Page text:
“It can feel like leaders don’t really understand what employees are doing day to day, how they actually accomplish their work, and the context of their roles,” she added.
The number of companies demanding employees return to office for five days a week is small. The bulk of companies (90% according to McKinsey) have gone for the best compromise on the table: hybrid working models. Trouble is, establishing a hybrid model that works for all, is tough. And most companies haven’t nailed it. Or worse, some have rowed back on having a remote or hybrid setup once a new hire has started.
“Companies are kind of stumbling into hybrid,” said Galant, whose firm went fully remote in 2021. “I think they just need to take a moment and really think through things, like how do you make hybrid work a success and do you even want to do it? Because it’s gonna be hard,” he said.
Micah Remley, CEO of hybrid workflow software Robin, agrees that “hybrid is hardest,” compared to going fully remote or in-office. “I think there has been a lack of intentionality in general,” he said. “What we’ve seen is that they [senior leaders] just didn’t make any decision at all [regarding return to office plans,]” he said.
How exactly to structure hybrid working arrangements remains a major kink, Remley said. Some companies are bringing employees back on set days, while others are making attendance optional. Much of that is being driven by the fact workers may no longer live near an office or have taken new roles away from their companies’ headquarters since the pandemic began.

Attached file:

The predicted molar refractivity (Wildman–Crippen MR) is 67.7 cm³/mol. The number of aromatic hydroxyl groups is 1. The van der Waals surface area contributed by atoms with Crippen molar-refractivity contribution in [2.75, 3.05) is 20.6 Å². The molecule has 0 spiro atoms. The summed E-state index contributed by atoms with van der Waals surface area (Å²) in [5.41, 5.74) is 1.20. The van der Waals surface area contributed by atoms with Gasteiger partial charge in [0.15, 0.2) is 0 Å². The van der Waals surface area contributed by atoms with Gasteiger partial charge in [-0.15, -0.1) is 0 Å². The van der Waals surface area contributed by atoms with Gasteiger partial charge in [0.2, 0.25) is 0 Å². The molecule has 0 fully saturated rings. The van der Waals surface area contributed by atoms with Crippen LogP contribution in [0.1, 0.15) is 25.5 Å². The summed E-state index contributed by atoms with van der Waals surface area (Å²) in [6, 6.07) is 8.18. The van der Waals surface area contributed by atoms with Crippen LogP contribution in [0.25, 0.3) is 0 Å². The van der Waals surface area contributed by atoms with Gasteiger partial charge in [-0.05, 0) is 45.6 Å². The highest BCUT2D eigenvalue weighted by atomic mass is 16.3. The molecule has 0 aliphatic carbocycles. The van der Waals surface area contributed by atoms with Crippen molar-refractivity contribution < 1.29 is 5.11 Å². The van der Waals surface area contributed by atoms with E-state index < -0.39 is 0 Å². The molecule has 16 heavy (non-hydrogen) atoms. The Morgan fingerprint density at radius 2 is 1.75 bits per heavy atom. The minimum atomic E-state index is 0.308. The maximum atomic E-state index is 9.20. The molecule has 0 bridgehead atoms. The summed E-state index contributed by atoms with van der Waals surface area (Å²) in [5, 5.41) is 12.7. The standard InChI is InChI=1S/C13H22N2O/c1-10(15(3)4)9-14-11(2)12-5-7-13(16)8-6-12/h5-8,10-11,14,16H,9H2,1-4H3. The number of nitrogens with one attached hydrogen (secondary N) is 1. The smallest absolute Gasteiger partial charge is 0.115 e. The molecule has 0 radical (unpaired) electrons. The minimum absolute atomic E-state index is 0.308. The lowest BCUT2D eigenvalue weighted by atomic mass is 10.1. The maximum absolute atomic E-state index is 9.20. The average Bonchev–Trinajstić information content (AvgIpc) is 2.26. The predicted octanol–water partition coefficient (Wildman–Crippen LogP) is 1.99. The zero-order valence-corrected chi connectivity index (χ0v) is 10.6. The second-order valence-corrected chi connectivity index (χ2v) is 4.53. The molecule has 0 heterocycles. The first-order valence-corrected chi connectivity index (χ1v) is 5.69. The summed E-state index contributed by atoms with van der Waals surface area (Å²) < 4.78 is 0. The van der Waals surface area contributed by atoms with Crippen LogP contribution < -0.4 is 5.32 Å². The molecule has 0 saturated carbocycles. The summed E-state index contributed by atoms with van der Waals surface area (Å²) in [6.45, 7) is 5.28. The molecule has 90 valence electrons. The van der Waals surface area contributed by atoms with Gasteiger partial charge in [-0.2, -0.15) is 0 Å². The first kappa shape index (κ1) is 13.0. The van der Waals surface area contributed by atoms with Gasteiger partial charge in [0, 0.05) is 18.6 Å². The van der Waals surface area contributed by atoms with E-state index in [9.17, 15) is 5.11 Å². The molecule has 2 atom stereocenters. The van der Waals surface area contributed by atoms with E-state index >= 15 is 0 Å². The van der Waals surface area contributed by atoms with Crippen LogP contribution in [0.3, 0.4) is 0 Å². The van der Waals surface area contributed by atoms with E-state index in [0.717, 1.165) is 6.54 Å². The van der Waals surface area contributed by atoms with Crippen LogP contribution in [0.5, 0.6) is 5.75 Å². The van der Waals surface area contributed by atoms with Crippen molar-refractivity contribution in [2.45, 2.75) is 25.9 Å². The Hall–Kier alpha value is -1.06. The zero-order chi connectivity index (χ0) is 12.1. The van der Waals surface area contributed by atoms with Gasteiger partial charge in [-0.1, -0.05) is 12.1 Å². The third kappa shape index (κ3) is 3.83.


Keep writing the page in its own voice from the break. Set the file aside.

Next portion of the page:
That’s what Apple employees said when they were expected back in the office for three days a week by early September 2022. In a letter to Apple’s executive team, employees wrote that “serendipity” ‘collaboration” and other goals of the RTO plans were unfeasible with so many employees across different offices and departments still working from different locations.
In other cases, mandates have been delayed because offices simply aren’t ready to accommodate full staff headcounts, like in Amazon’s case, reported by Insider.